“When the virus calms down we have more hourly workers than ever because hotels will be cautious with hiring full time people right away. They will hire on an hourly structure. That’s a trend I’ve been seeing as I talk to owners.”
Lim also expects hospitality employers to offer higher hourly wages than pre-pandemic and add health-care benefits.
Hotels’ competitors will come from the gig economy, Lim said, as consumers will continue with meal and grocery deliveries. “These gig jobs will only grow stronger,” he said.
As many job recruiters and training experts are helping the lodging industry navigate the crisis, Joel Carver of The Carver Companies has a unique point of view.
Carver has been in the hotel industry for 40 years. He founded Carver Companies and its subsidiary Carver Hotel Group about seven years ago to help management firms and hotel owners recruit and train employees, from executives to rank-and-file to temporary workers.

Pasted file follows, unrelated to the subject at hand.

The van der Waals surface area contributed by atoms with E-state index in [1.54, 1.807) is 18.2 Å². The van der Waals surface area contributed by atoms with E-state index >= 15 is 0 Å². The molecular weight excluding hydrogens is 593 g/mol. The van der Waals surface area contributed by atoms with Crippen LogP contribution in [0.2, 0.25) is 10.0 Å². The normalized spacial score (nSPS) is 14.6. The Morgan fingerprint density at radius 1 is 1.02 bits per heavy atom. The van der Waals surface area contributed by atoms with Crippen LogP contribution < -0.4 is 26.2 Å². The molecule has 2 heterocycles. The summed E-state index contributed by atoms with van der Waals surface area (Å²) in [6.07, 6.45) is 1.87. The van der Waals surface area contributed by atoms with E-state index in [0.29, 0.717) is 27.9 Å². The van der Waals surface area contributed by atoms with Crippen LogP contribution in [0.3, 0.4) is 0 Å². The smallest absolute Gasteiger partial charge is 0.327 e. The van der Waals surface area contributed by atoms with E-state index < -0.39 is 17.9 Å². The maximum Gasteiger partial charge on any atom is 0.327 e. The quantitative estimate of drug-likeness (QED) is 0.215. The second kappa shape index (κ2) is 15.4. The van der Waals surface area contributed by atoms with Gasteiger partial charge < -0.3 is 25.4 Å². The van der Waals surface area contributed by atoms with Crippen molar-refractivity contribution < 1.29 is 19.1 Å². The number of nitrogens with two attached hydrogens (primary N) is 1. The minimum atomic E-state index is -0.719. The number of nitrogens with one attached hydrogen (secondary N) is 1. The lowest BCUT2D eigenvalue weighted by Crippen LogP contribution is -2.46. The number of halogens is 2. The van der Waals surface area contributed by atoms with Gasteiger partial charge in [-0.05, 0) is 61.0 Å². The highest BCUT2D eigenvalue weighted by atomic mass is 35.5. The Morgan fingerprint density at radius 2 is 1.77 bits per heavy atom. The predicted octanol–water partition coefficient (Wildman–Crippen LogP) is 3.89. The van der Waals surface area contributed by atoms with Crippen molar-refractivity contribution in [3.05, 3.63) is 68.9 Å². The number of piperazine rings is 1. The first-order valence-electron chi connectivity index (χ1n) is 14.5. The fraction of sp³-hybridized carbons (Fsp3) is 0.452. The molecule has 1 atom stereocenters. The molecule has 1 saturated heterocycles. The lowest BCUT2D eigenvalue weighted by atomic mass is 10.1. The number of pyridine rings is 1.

The mix gives Carver insight that the industry will recover in good time. But it will be a different world.
WATCH: Joel Carver, founder and CEO of The Carver Companies, shares what the hotel industry can learn from the COVID-19 crisis in this video.
Some hotel owners and managers are continuing to recruit during the slowdown while others are taking a wait-and-see approach.
“As the recovery starts there’s going to be a graduated process of bringing people back,” Carver said. “Some people won’t want to go back into the positions they were in, some will go to different positions. A lot of people will be plugged back into their former boxes.
“But there’s going to be a fair amount of movement in the industry that we have not seen in a while,” he said.
Recovery will involve re-hires but also new hires as hotels “get stabilized and start putting the right people in the right positions at the right time.”